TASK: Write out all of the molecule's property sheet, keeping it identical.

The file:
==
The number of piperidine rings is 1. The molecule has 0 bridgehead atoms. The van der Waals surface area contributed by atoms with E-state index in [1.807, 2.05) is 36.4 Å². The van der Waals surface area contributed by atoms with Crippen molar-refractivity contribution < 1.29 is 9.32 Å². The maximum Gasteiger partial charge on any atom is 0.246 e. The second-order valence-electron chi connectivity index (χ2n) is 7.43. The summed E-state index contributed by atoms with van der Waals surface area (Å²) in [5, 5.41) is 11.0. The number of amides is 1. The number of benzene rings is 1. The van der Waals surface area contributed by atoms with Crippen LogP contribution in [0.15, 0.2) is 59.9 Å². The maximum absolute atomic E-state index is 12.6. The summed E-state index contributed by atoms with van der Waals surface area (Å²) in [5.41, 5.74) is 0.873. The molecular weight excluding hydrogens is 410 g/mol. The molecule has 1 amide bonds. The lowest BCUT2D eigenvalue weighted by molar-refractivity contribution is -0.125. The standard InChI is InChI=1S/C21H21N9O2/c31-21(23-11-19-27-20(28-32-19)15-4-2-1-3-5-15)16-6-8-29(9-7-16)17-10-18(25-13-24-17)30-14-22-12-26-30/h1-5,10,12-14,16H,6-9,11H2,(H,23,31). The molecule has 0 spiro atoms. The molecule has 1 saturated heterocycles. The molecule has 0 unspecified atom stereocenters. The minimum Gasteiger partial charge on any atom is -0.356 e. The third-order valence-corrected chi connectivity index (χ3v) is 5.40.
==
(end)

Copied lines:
The number of piperidine rings is 1. The molecule has 0 bridgehead atoms. The van der Waals surface area contributed by atoms with E-state index in [1.807, 2.05) is 36.4 Å². The van der Waals surface area contributed by atoms with Crippen molar-refractivity contribution < 1.29 is 9.32 Å². The maximum Gasteiger partial charge on any atom is 0.246 e. The second-order valence-electron chi connectivity index (χ2n) is 7.43. The summed E-state index contributed by atoms with van der Waals surface area (Å²) in [5, 5.41) is 11.0. The number of amides is 1. The number of benzene rings is 1. The van der Waals surface area contributed by atoms with Crippen LogP contribution in [0.15, 0.2) is 59.9 Å². The maximum absolute atomic E-state index is 12.6. The summed E-state index contributed by atoms with van der Waals surface area (Å²) in [5.41, 5.74) is 0.873. The molecular weight excluding hydrogens is 410 g/mol. The molecule has 1 amide bonds. The lowest BCUT2D eigenvalue weighted by molar-refractivity contribution is -0.125. The standard InChI is InChI=1S/C21H21N9O2/c31-21(23-11-19-27-20(28-32-19)15-4-2-1-3-5-15)16-6-8-29(9-7-16)17-10-18(25-13-24-17)30-14-22-12-26-30/h1-5,10,12-14,16H,6-9,11H2,(H,23,31). The molecule has 0 spiro atoms. The molecule has 1 saturated heterocycles. The molecule has 0 unspecified atom stereocenters. The minimum Gasteiger partial charge on any atom is -0.356 e. The third-order valence-corrected chi connectivity index (χ3v) is 5.40.